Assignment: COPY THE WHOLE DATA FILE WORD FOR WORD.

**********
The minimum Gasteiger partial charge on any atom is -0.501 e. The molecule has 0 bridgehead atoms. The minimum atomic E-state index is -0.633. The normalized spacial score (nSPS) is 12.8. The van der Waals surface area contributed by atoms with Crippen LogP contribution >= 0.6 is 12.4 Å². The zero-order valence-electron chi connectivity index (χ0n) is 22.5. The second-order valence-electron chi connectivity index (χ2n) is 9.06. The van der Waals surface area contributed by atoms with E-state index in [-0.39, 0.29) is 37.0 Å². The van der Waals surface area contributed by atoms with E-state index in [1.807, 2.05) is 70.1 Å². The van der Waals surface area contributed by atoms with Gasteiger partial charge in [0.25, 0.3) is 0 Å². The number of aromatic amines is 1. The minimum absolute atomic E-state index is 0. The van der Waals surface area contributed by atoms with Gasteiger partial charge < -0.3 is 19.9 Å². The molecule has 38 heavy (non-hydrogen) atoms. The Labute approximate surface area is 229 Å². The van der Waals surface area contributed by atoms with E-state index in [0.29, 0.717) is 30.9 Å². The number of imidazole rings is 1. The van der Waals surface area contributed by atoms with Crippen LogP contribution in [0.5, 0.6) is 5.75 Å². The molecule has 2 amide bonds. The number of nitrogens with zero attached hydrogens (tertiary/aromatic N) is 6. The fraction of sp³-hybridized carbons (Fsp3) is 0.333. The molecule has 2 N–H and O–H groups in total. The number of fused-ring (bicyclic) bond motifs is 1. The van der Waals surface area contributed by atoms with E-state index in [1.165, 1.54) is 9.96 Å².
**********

The minimum Gasteiger partial charge on any atom is -0.501 e. The molecule has 0 bridgehead atoms. The minimum atomic E-state index is -0.633. The normalized spacial score (nSPS) is 12.8. The van der Waals surface area contributed by atoms with Crippen LogP contribution >= 0.6 is 12.4 Å². The zero-order valence-electron chi connectivity index (χ0n) is 22.5. The second-order valence-electron chi connectivity index (χ2n) is 9.06. The van der Waals surface area contributed by atoms with E-state index in [-0.39, 0.29) is 37.0 Å². The van der Waals surface area contributed by atoms with E-state index in [1.807, 2.05) is 70.1 Å². The van der Waals surface area contributed by atoms with Gasteiger partial charge in [0.25, 0.3) is 0 Å². The number of aromatic amines is 1. The minimum absolute atomic E-state index is 0. The van der Waals surface area contributed by atoms with Gasteiger partial charge < -0.3 is 19.9 Å². The molecule has 38 heavy (non-hydrogen) atoms. The Labute approximate surface area is 229 Å². The van der Waals surface area contributed by atoms with E-state index in [0.29, 0.717) is 30.9 Å². The number of imidazole rings is 1. The van der Waals surface area contributed by atoms with Crippen LogP contribution in [0.5, 0.6) is 5.75 Å². The molecule has 2 amide bonds. The number of nitrogens with zero attached hydrogens (tertiary/aromatic N) is 6. The fraction of sp³-hybridized carbons (Fsp3) is 0.333. The molecule has 2 N–H and O–H groups in total. The number of fused-ring (bicyclic) bond motifs is 1. The van der Waals surface area contributed by atoms with E-state index in [1.165, 1.54) is 9.96 Å².